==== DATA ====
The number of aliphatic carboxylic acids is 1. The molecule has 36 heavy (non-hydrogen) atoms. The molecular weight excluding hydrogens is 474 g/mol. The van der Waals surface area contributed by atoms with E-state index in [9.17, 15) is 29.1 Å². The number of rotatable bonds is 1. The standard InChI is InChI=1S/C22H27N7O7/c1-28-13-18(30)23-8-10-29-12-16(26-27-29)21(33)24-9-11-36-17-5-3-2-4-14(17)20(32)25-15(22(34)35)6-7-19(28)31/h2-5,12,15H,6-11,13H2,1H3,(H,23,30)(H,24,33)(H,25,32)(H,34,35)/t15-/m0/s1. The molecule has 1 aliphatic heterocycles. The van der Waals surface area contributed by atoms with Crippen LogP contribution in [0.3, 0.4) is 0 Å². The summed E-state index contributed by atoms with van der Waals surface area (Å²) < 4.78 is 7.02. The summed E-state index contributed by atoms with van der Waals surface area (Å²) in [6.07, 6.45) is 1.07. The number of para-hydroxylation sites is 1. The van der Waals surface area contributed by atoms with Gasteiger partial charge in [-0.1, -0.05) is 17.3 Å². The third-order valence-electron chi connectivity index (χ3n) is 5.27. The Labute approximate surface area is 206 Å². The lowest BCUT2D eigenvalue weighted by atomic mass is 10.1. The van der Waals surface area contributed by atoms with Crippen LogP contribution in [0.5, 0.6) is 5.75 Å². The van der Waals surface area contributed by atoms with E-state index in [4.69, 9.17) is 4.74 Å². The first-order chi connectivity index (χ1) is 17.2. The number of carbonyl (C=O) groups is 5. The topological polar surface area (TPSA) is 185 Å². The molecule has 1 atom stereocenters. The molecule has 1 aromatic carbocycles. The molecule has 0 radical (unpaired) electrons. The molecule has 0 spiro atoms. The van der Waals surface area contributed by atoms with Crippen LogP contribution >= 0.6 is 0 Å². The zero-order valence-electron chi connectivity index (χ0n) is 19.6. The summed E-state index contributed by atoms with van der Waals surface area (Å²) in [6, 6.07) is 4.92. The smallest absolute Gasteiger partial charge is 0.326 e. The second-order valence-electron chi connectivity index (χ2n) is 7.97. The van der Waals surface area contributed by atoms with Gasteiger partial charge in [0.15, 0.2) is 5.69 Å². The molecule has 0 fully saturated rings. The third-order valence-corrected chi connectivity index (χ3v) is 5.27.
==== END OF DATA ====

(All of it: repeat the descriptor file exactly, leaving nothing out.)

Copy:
The number of aliphatic carboxylic acids is 1. The molecule has 36 heavy (non-hydrogen) atoms. The molecular weight excluding hydrogens is 474 g/mol. The van der Waals surface area contributed by atoms with E-state index in [9.17, 15) is 29.1 Å². The number of rotatable bonds is 1. The standard InChI is InChI=1S/C22H27N7O7/c1-28-13-18(30)23-8-10-29-12-16(26-27-29)21(33)24-9-11-36-17-5-3-2-4-14(17)20(32)25-15(22(34)35)6-7-19(28)31/h2-5,12,15H,6-11,13H2,1H3,(H,23,30)(H,24,33)(H,25,32)(H,34,35)/t15-/m0/s1. The molecule has 1 aliphatic heterocycles. The van der Waals surface area contributed by atoms with Crippen LogP contribution in [0.3, 0.4) is 0 Å². The summed E-state index contributed by atoms with van der Waals surface area (Å²) < 4.78 is 7.02. The summed E-state index contributed by atoms with van der Waals surface area (Å²) in [6.07, 6.45) is 1.07. The number of para-hydroxylation sites is 1. The van der Waals surface area contributed by atoms with Gasteiger partial charge in [-0.1, -0.05) is 17.3 Å². The third-order valence-electron chi connectivity index (χ3n) is 5.27. The Labute approximate surface area is 206 Å². The lowest BCUT2D eigenvalue weighted by atomic mass is 10.1. The van der Waals surface area contributed by atoms with Crippen LogP contribution in [0.5, 0.6) is 5.75 Å². The van der Waals surface area contributed by atoms with E-state index in [4.69, 9.17) is 4.74 Å². The first-order chi connectivity index (χ1) is 17.2. The number of carbonyl (C=O) groups is 5. The topological polar surface area (TPSA) is 185 Å². The molecule has 1 atom stereocenters. The molecule has 1 aromatic carbocycles. The molecule has 0 radical (unpaired) electrons. The molecule has 0 spiro atoms. The van der Waals surface area contributed by atoms with Crippen LogP contribution >= 0.6 is 0 Å². The zero-order valence-electron chi connectivity index (χ0n) is 19.6. The summed E-state index contributed by atoms with van der Waals surface area (Å²) in [6, 6.07) is 4.92. The smallest absolute Gasteiger partial charge is 0.326 e. The second-order valence-electron chi connectivity index (χ2n) is 7.97. The van der Waals surface area contributed by atoms with Gasteiger partial charge in [0.15, 0.2) is 5.69 Å². The molecule has 0 fully saturated rings. The third-order valence-corrected chi connectivity index (χ3v) is 5.27.